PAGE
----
At some point in your career I am sure you will have come across the term “Six Sigma”. Certainly during my time studying Quantitative and Qualitative Statistics, which was one of the modules studied on my MBA course, we did study this subject along with other statistical techniques.
You will also probably have heard of Yellow, Green, Black and Master Black belts (the latter three considered the higher level belts) which defines the level of knowledge an individual has of this quality process. I am personally a Green belt, having taken the exam, after gaining confidence in my statistical abilities when studying for my MBA (I got an A grade!).
A little bit of history – there has been some debate as to whether the concept and practice of Six Sigma was created by Motorola or General Electric. In reality it does not really matter as both organisations over the years saved billions of dollars either by actual cost saving of materials and labour or by improving productivity.
The whole concept and application of Six Sigma within the working environment is to look at the processes being performed within the organisation. My philosophy in life is that everything can always be improved no matter how perfect you may think it is; what I like about the Six Sigma methodology is that it thinks that too. The base of the theory is that there is always some form of variation in a process and to improve you must measure those variations and move them to a predictable event which can be repeated without mistakes, thus the margin for any type of error is reduced by a dramatic degree.
In order to declare that your process is truly of “Six Sigma” proportions you must have a process that produces less than 3.4 defects per million opportunities that is the equivalent of a 0.0000034% margin of error!
You will hear (especially if you are in a manufacturing environment) the term “Lean Six Sigma” or “Lean Manufacturing”. This follows the concept that all non value adding parts of the business are eliminated. These findings are based on statistical and business analysis results. Facts speak louder than anything so if you come up against opposition, then you have hard data to support your cause.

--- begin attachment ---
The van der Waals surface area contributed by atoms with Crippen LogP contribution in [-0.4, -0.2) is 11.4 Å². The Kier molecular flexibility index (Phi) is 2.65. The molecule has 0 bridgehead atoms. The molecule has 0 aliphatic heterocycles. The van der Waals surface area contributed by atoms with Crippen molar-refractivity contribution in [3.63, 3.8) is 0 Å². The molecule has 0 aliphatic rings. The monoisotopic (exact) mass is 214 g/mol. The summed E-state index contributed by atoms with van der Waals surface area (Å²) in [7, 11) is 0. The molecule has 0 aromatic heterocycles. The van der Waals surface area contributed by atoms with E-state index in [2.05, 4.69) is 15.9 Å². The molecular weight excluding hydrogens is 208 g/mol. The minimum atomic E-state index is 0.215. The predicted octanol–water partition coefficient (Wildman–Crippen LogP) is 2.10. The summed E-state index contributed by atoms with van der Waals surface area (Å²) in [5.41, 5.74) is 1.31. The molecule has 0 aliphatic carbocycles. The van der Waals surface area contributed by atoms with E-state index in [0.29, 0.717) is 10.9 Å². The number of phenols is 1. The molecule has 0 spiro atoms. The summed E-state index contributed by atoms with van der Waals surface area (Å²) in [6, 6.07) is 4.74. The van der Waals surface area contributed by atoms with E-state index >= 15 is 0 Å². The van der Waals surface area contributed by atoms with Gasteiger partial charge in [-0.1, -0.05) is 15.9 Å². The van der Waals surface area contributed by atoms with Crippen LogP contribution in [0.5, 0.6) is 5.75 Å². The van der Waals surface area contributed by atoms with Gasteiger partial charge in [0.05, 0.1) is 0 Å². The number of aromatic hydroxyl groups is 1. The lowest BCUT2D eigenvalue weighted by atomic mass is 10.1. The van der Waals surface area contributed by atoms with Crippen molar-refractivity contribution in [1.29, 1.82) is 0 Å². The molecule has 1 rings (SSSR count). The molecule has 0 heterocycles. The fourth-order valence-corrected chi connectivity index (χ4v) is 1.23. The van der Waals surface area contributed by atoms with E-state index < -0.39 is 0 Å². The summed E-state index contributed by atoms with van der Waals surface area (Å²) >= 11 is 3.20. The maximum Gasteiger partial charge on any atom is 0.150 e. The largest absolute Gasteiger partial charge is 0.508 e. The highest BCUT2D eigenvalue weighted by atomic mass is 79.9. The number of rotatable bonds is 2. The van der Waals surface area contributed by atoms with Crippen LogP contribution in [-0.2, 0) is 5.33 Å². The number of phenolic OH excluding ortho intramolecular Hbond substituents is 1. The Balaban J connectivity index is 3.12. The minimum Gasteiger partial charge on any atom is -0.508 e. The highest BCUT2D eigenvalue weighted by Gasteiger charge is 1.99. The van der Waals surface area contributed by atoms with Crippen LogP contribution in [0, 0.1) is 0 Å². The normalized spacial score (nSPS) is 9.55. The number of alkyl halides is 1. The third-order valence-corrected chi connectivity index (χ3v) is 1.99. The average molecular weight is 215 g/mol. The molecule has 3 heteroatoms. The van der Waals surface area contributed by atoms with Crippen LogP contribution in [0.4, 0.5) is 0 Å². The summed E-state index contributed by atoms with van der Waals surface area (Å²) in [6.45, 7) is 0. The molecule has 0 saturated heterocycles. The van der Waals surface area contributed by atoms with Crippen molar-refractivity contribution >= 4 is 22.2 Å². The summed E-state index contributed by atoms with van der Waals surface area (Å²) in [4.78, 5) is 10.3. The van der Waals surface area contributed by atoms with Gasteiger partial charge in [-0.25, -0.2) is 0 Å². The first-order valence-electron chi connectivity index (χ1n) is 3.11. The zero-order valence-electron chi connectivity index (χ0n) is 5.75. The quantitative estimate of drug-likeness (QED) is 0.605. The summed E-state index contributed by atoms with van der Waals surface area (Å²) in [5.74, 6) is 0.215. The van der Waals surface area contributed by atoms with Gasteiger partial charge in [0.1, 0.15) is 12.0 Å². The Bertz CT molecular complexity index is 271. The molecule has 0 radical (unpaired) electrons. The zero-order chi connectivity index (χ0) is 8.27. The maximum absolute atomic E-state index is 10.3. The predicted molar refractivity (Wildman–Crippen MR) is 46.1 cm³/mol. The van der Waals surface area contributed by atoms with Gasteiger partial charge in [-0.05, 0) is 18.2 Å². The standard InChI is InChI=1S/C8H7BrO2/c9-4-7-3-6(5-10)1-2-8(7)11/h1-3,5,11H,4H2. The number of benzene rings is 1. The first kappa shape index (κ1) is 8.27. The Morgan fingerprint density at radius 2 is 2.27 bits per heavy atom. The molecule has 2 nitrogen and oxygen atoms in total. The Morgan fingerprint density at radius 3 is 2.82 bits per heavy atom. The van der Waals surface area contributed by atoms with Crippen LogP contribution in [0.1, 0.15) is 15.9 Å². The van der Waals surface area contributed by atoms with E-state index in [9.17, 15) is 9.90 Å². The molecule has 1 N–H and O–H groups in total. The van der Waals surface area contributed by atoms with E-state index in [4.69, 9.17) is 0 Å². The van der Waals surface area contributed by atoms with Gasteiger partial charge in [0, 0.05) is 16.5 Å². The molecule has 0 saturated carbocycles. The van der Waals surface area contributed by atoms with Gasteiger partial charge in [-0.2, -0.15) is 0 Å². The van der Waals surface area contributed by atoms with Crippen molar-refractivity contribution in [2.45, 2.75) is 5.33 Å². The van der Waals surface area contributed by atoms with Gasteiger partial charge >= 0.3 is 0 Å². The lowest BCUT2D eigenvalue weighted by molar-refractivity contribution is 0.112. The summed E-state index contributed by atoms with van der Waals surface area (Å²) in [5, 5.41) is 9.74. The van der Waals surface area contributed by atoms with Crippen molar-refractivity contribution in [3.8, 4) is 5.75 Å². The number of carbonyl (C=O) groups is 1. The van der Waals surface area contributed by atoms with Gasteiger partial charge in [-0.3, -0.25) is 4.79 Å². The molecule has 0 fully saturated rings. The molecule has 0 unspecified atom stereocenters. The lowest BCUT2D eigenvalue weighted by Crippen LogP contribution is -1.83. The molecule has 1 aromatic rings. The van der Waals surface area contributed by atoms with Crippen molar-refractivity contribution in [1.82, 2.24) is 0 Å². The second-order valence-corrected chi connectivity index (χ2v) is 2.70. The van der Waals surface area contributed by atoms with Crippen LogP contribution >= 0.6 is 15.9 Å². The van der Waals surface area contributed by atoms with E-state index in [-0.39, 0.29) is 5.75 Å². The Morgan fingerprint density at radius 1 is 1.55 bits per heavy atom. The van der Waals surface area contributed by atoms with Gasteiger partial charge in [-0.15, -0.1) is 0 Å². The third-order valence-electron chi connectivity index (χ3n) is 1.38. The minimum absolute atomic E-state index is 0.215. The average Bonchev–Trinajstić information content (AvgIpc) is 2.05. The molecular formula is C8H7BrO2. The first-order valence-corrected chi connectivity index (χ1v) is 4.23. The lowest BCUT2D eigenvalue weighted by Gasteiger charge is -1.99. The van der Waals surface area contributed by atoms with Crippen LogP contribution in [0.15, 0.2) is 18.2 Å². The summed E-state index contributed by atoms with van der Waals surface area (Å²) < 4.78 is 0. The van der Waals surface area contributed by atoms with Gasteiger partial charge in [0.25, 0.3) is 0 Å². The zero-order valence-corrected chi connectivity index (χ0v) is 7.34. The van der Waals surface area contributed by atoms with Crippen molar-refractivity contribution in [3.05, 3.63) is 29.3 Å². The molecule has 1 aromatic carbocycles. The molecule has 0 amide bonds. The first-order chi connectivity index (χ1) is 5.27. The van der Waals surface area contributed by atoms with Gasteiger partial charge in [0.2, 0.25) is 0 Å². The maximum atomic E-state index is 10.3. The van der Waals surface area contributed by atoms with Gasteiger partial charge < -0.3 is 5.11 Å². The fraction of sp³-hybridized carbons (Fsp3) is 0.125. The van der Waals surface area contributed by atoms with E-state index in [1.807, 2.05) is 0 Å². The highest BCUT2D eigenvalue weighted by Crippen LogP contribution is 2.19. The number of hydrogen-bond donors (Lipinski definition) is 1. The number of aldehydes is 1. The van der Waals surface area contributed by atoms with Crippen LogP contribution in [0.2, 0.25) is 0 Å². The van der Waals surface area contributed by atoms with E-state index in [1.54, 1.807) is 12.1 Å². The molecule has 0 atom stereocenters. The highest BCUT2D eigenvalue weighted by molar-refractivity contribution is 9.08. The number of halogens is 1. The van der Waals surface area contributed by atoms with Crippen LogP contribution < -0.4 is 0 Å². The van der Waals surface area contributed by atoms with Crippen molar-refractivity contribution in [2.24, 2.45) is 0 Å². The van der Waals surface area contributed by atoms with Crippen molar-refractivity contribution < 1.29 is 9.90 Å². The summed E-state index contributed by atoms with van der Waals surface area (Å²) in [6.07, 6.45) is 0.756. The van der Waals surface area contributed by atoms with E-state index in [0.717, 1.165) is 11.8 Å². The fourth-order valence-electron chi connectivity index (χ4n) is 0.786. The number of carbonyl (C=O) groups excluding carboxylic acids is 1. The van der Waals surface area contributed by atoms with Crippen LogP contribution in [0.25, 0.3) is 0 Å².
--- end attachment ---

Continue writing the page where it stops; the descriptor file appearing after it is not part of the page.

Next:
Remember that if there are a number of projects that you think may be worthy of doing, ensure you point your resources in the right direction. Take on too much and spread the expertise too thinly and you may end up failing to improve anything.
Can I say that I have achieved the standard? The honest answer is no! I do however look at processes and look to improve them way beyond where there are today. I feel that if this is a sustainable process rather than a one-off or ad-hoc event then I feel I have achieved something. There is always the Six Sigma objective to go aim for!
If you are looking to embark on the road to process perfection make sure you have the support of the senior executives. They need to be right behind you otherwise the introduction and longevity of success will fail.
After passing you statistics module on your MBA course you may feel confident to get accreditation and introducing Six Sigma into your business.